Drilling predation presents a rare opportunity to quantify ecological interactions in the fossil record. Most large-scale studies have focused on temporal rather than spatial patterns. However, spatial variability patterns may both mask secular trends and provide important insights into geographic and environmental gradients in predation. To explore spatial patterns in predation, bulk samples of mollusks were collected from middle Miocene (Burdigalian and Langhian) marine deposits of Europe, including multiple sites from two adjacent bioprovinces: the Boreal Province and Paratethys. Two facies were sampled: fine-grained and coarse-grained siliciclastics. The sampling scheme allows for a comparison of drilling predation at the local scale (within provinces), regional scale (between provinces), and between facies (within and between provinces).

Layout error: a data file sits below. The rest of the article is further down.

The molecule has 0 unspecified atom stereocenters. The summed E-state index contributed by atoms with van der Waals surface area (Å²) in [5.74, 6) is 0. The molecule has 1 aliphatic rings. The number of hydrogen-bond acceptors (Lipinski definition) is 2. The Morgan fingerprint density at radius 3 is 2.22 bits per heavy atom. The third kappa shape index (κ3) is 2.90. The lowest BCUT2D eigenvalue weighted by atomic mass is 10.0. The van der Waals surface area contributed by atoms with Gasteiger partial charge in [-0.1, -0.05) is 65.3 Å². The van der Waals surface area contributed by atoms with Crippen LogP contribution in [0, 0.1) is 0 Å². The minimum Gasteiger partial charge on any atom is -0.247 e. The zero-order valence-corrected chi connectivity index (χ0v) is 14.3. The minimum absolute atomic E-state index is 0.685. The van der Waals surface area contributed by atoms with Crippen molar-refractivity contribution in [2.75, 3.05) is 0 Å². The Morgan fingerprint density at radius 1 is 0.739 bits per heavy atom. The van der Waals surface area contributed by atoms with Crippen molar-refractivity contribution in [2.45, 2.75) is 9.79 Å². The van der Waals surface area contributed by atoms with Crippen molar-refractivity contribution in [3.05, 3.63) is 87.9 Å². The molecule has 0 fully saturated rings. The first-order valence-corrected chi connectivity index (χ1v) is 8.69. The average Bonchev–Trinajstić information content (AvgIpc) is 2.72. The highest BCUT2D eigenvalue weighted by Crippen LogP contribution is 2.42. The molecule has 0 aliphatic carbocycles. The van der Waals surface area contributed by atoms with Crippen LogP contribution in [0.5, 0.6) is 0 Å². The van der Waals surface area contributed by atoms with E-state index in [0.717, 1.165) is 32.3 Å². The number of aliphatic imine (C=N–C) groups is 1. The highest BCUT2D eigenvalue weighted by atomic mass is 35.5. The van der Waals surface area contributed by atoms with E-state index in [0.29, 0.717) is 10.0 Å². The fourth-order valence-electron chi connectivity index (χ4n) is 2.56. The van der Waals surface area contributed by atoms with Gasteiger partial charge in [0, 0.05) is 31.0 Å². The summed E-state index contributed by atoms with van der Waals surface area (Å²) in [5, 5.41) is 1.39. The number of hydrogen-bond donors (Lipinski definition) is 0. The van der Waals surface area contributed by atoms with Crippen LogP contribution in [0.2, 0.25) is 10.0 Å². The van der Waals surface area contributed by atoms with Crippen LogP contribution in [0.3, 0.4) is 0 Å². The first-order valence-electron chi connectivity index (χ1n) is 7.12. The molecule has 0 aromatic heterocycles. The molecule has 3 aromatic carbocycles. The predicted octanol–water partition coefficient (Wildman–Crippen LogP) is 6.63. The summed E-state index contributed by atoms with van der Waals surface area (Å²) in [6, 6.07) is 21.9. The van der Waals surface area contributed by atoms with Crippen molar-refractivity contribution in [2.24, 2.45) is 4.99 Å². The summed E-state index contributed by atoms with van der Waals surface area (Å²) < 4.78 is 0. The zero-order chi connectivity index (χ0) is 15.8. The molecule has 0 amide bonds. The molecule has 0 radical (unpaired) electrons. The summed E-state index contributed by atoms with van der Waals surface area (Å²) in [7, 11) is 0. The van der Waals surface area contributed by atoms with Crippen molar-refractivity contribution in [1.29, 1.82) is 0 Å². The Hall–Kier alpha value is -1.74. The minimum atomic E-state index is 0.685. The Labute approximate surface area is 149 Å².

In the Miocene of Europe, statistically significant spatial variations in drilling-predation patterns occur locally, regionally, and among facies (these variations can be either masked or exaggerated when the samples are pooled into coarser analytical groupings). Regardless of the taxonomic resolution of the analysis, inter-regional and facies variation between samples is significant and on occasions exceeds 20%. The sample-level pattern of variation in drilling intensity is notably consistent for pooled data and for each mollusk class, but major differences exist at finer taxonomic scales of families and genera. Escalation parameters (proportion of failed and multiple predatory attacks) also vary significantly between the provinces. In contrast, drill-hole size and site distributions display remarkably consistent patterns across samples regardless of the region, environment, composition of potential prey and predator, observed drilling intensity, and levels of escalation parameters. This suggests that stereotypy in predatory behavior can be displayed by higher taxa and may be independent of the environment, geography, and prey type. The dramatic differences between intensity patterns and stereotypy patterns indicate that the scale and nature of spatial variability may vary notably among different predation parameters. Thus, whereas behavioral stereotypy appears to be stable, the drilling intensity and escalation parameters display variability levels that are comparable to the temporal variations observed among samples collected over evolutionary time scales. The spatial variation in the fossil record of all relevant predation parameters should be evaluated independently, and controlled for, before any large-scale temporal trends are inferred.

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